3. Is this the type of Whiskey you drink to enjoy the taste and have a good smooth buzz?....... Or is this the type of Whiskey you drink to get absolutely hammered?
4. Is this type of Whiskey a more "mature" drink you enjoy at home?...... or is it a fashionable club drink all the college kids are slamming back?
5. Is this a Whiskey you do rounds of shots with?..... Or is this a whiskey you get a glass for?
Even if you don't have a definite answer to those, just what went through your mind while reflecting to think of which way it leaned more towards should tell you more about who you are in the Business World and who this Brand is intended for.
Then you have to look at it from the perspective of the different financial classes of people to know how they'll perceive whatever price tag you put on your bottles. Essentially with products there's the:
OMFG ARE YOU SERIOUS stuff
To a person making minimum wage, the "good stuff" is "cheap stuff" to someone making $40k a year...... While the Classy stuff to someone who makes $40K a year is "Cheap Stuff" to someone making over $100K a year...... while the "classy stuff" millionaires drink is "OMFG ARE YOU SERIOUS" stuff to someone who makes $40K a year..... and the person who makes minimum wage doesn't have enough money to simply know that drink exists.
Once you figure out where you stand in the midst of that, you'll be able to reach people more effectively. Say your primary focus is being "Classy Stuff" to people who make $40K a year. You can have a commercial with someone doing something "classy" dressed up nice to appeal to them. Then because "classy" for someone who makes $40K a year is "Cheap Stuff" maybe even "good stuff that's pretty cheap" to someone who makes $100K a year...... you could have another commercial showing someone having a bar b q in their backyard next to the pool laughing and talking with a bottle of your whiskey sitting on the table. with the circumstance being them just having a couple friends over for food and a couple drinks nothing "too fancy" or anything and just wanted something cheap and smooth for the evening.
Appropriating yourself in this manner helps you find your home in different people's hearts... To one person your Whiskey may be something to crack open and celebrate with, while to another person it's just something cheap to keep in the cabinet for when you want a drink, then some people would rather drink urine than drink something so "horrible" in quality because the bottle is only 65 years old and they're use to $5,000 bottles from the 1700s.
You said you ACQUIRED this new brand, which means it already existed,
How old is it?
What type of history does it already have behind it?
Who has been it's most loyal customers so far?
Do you have a means of analyzing these people?
Is the current direction of this Brand one you want to continue on with or do you want to change it?
After you figure these things out, start thinking about your "competition" again and re evaluate who actually is indeed a competitor for the same people in the same manner. Even then, still "compete" by staying in your lane.
Serge, Congrats on your acquisition and great question!
In determing the positioning of the brand think about the words that suggest "position or place" such as:
The "Top' whiskey in
The 'Premier"....whiskey of
Voted The "Best" whiskey in its class
The "#1 " whiskey in All of the MidWest
The 'Only' whiskey aged in 500 year old oak casks
The Whiskey "Ahead" of the rest by 500 years" etc, etc, etc
These 'positions' all suggest an extraordinary Unique Selling Proposition (USP)
So The answer to your question " how could I study the positioning of this brand in my local market to determine it's competitors and the potential?"
lies in discovering:
That special thing your whiskey has that no other brand in its class/market.. has?
1) Find that thing and You have the answer or make that thing, either or then..
2) Position 'that [USP] thing' & Next
3) Market that USP!
Hope this helps,
It looks like you've received some good advice in the other answers, but I suspect you may still feel your question has not been answered. It sounds like you are wondering how you should go about researching the potential audience for this newly acquired brand and who they would compete with.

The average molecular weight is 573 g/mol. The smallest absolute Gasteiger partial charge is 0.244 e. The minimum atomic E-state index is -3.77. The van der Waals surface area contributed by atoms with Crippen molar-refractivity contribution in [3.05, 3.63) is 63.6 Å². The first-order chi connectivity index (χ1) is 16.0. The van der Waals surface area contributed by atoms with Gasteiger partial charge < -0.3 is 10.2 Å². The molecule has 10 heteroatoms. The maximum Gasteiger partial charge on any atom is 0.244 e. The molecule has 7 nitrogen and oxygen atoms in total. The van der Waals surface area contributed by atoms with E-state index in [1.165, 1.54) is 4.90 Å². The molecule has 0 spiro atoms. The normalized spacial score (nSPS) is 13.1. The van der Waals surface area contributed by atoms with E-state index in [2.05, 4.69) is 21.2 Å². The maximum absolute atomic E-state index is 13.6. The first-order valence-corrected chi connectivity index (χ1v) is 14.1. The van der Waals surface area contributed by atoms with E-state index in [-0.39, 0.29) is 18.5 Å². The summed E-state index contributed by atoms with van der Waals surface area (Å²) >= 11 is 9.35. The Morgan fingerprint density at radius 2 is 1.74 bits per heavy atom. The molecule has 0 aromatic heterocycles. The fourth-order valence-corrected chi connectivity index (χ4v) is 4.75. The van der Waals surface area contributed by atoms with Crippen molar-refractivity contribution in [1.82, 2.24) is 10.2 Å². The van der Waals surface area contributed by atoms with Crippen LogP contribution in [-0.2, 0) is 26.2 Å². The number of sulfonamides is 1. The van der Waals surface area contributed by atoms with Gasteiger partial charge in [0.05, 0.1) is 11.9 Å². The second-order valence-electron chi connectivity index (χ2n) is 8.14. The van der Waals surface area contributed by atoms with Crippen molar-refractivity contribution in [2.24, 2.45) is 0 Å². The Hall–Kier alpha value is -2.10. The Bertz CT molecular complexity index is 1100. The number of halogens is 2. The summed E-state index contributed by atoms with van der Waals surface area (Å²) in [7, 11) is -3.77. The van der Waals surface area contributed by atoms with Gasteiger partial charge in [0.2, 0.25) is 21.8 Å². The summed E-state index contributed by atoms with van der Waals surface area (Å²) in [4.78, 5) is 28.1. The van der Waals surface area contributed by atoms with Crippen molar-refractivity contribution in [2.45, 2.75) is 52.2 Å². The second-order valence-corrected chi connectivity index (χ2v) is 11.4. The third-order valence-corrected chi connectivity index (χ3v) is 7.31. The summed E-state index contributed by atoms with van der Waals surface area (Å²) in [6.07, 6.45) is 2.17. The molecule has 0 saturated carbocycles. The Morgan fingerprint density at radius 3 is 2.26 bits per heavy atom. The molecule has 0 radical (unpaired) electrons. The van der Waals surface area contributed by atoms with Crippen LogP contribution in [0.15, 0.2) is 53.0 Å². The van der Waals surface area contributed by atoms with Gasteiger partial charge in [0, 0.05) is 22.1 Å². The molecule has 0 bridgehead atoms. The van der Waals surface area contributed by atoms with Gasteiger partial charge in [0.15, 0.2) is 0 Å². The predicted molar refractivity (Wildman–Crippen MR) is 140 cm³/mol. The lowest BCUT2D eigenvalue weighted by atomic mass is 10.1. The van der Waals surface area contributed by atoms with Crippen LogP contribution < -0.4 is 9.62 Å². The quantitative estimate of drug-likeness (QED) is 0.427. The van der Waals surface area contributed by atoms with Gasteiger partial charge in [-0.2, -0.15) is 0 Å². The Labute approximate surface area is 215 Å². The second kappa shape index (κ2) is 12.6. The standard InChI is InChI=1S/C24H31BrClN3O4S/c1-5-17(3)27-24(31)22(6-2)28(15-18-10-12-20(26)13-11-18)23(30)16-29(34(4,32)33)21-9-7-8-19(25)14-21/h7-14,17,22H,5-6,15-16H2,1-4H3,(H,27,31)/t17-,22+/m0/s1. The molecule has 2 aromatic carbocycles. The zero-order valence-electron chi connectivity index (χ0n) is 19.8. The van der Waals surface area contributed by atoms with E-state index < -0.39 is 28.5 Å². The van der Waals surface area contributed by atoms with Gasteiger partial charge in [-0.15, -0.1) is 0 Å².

If you are already in the alcohol industry and this whiskey product is a brand extension, I assume you must have done some informal research at least, to determine if this was a good investment. Still, you need to do as much research as possible, as recommended below, and that can include, surveys for target audiences. These surveys can be inexpensive online surveys and/or focus groups, and even phone surveys. You should also have your salespeople gather information from customers. Talk to people who have been selling the acquired brand, also.
This is the homework referred to below. With that information you can create a brand and messaging strategy for your acquisition.
There are a number of ways to achieve this. First, you need to determine who your target market is. Who is your product for? Even in the alcohol indsutry there are different brands that cater to different consumers. Once you have identified this, the next step would be to look at the variety of promotional and marketing activities that can be planned and coodinated.
Congratulations on your acquisition. To help answer your question, below are a few definitions and strategies to help define brand positioning and how to go about marketing your "brand" products.
Whilst there are various interpretations about what Brand positioning is, I'd like to sum it up simply as:
"The mental space you wish to occupy in the customer's mind" - when they think about your brand (products).
It takes the benefits you've identified and outlined within your value proposition design and making them meaningful to your customers.
So to determine the competition and it's potential, you simply have to do your research and understand who's occupying that space right now (in your customers mind) and how your value proposition outweighs or can be deemed better that the competition.
And finally - Do you have any ideas regarding any promotional activities that i could implement on this Brand?
Well yes, but promotions is not the same as brand positioning and marketing. Once you have identified your potential customer group(s) and created a persona strategy assuming you've done your homework, you will then have an understanding of where they hang out, what motivates them to buy, how often and how much they spend. After that you can then design your promotional strategy or campaign to reach them.
Hope this helps as a starting point and feel free to connect if I can be of further help.
Best of luck.